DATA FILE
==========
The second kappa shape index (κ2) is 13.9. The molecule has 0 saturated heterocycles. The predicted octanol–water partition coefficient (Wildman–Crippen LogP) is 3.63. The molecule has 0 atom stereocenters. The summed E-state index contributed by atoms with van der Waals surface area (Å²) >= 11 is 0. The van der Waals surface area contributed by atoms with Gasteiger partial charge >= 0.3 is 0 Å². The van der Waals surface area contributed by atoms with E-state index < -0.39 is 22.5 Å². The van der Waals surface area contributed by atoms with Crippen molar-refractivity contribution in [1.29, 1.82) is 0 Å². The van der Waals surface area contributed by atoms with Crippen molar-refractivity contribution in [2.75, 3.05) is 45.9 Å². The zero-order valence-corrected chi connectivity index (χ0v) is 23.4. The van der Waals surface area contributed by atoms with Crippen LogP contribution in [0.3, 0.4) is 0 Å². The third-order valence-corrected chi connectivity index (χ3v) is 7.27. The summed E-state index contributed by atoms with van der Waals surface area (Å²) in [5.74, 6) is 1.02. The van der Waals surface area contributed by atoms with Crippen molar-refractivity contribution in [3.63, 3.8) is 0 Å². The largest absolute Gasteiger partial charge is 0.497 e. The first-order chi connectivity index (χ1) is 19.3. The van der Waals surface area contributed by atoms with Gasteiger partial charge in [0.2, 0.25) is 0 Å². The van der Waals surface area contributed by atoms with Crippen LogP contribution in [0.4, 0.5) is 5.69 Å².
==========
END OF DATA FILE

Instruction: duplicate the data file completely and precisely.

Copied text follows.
The second kappa shape index (κ2) is 13.9. The molecule has 0 saturated heterocycles. The predicted octanol–water partition coefficient (Wildman–Crippen LogP) is 3.63. The molecule has 0 atom stereocenters. The summed E-state index contributed by atoms with van der Waals surface area (Å²) >= 11 is 0. The van der Waals surface area contributed by atoms with Gasteiger partial charge >= 0.3 is 0 Å². The van der Waals surface area contributed by atoms with E-state index < -0.39 is 22.5 Å². The van der Waals surface area contributed by atoms with Crippen molar-refractivity contribution in [1.29, 1.82) is 0 Å². The van der Waals surface area contributed by atoms with Crippen molar-refractivity contribution in [2.75, 3.05) is 45.9 Å². The zero-order valence-corrected chi connectivity index (χ0v) is 23.4. The van der Waals surface area contributed by atoms with Crippen LogP contribution in [0.3, 0.4) is 0 Å². The third-order valence-corrected chi connectivity index (χ3v) is 7.27. The summed E-state index contributed by atoms with van der Waals surface area (Å²) in [5.74, 6) is 1.02. The van der Waals surface area contributed by atoms with Crippen molar-refractivity contribution in [3.63, 3.8) is 0 Å². The largest absolute Gasteiger partial charge is 0.497 e. The first-order chi connectivity index (χ1) is 19.3. The van der Waals surface area contributed by atoms with Gasteiger partial charge in [0.2, 0.25) is 0 Å². The van der Waals surface area contributed by atoms with Crippen LogP contribution in [0.4, 0.5) is 5.69 Å².